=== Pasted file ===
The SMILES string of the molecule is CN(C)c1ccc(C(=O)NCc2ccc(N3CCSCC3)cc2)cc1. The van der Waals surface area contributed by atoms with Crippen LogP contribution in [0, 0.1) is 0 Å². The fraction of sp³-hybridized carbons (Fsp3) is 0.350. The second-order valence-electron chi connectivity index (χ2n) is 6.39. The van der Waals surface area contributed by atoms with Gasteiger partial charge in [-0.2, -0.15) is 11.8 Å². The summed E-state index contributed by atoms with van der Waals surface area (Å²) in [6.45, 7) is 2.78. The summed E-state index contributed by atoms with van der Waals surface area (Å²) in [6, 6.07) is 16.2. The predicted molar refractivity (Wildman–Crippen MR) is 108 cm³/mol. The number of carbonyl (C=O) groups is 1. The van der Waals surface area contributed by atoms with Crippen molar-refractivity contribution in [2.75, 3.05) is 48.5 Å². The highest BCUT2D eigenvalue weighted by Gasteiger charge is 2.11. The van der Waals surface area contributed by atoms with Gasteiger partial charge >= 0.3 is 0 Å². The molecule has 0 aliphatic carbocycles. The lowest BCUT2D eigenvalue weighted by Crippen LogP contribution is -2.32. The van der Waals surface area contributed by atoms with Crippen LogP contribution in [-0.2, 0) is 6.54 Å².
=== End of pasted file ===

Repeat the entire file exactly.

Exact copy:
The SMILES string of the molecule is CN(C)c1ccc(C(=O)NCc2ccc(N3CCSCC3)cc2)cc1. The van der Waals surface area contributed by atoms with Crippen LogP contribution in [0, 0.1) is 0 Å². The fraction of sp³-hybridized carbons (Fsp3) is 0.350. The second-order valence-electron chi connectivity index (χ2n) is 6.39. The van der Waals surface area contributed by atoms with Gasteiger partial charge in [-0.2, -0.15) is 11.8 Å². The summed E-state index contributed by atoms with van der Waals surface area (Å²) in [6.45, 7) is 2.78. The summed E-state index contributed by atoms with van der Waals surface area (Å²) in [6, 6.07) is 16.2. The predicted molar refractivity (Wildman–Crippen MR) is 108 cm³/mol. The number of carbonyl (C=O) groups is 1. The van der Waals surface area contributed by atoms with Crippen molar-refractivity contribution in [2.75, 3.05) is 48.5 Å². The highest BCUT2D eigenvalue weighted by Gasteiger charge is 2.11. The van der Waals surface area contributed by atoms with Gasteiger partial charge >= 0.3 is 0 Å². The molecule has 0 aliphatic carbocycles. The lowest BCUT2D eigenvalue weighted by Crippen LogP contribution is -2.32. The van der Waals surface area contributed by atoms with Crippen LogP contribution in [-0.2, 0) is 6.54 Å².